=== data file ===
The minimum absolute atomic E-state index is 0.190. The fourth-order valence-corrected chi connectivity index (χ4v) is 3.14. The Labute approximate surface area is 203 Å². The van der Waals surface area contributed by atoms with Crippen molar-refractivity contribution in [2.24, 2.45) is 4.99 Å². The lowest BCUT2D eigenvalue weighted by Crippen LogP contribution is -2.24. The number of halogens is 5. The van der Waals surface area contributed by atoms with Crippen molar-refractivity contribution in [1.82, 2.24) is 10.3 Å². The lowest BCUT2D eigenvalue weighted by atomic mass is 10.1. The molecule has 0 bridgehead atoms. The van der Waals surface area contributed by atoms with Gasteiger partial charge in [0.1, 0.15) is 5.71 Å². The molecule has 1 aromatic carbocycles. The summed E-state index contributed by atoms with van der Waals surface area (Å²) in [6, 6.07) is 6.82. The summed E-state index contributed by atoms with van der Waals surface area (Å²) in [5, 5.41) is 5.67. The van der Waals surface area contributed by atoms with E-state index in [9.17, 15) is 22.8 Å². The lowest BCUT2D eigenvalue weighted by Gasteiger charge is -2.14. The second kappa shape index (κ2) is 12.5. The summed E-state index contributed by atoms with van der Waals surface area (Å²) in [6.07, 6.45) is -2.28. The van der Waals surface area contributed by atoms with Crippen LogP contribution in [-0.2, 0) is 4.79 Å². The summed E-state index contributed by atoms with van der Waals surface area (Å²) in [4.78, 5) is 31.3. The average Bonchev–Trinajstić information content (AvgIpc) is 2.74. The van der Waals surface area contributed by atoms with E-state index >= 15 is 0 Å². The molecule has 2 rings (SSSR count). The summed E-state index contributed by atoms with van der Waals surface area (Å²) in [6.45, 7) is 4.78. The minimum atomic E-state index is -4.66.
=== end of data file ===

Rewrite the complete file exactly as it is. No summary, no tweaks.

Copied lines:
The minimum absolute atomic E-state index is 0.190. The fourth-order valence-corrected chi connectivity index (χ4v) is 3.14. The Labute approximate surface area is 203 Å². The van der Waals surface area contributed by atoms with Crippen molar-refractivity contribution in [2.24, 2.45) is 4.99 Å². The lowest BCUT2D eigenvalue weighted by Crippen LogP contribution is -2.24. The number of halogens is 5. The van der Waals surface area contributed by atoms with Crippen molar-refractivity contribution in [1.82, 2.24) is 10.3 Å². The lowest BCUT2D eigenvalue weighted by atomic mass is 10.1. The molecule has 0 bridgehead atoms. The van der Waals surface area contributed by atoms with Gasteiger partial charge in [0.1, 0.15) is 5.71 Å². The molecule has 1 aromatic carbocycles. The summed E-state index contributed by atoms with van der Waals surface area (Å²) in [6, 6.07) is 6.82. The summed E-state index contributed by atoms with van der Waals surface area (Å²) in [5, 5.41) is 5.67. The van der Waals surface area contributed by atoms with E-state index in [9.17, 15) is 22.8 Å². The lowest BCUT2D eigenvalue weighted by Gasteiger charge is -2.14. The second kappa shape index (κ2) is 12.5. The summed E-state index contributed by atoms with van der Waals surface area (Å²) in [6.07, 6.45) is -2.28. The van der Waals surface area contributed by atoms with Crippen LogP contribution in [-0.2, 0) is 4.79 Å². The summed E-state index contributed by atoms with van der Waals surface area (Å²) in [4.78, 5) is 31.3. The average Bonchev–Trinajstić information content (AvgIpc) is 2.74. The van der Waals surface area contributed by atoms with E-state index >= 15 is 0 Å². The molecule has 2 rings (SSSR count). The summed E-state index contributed by atoms with van der Waals surface area (Å²) in [6.45, 7) is 4.78. The minimum atomic E-state index is -4.66.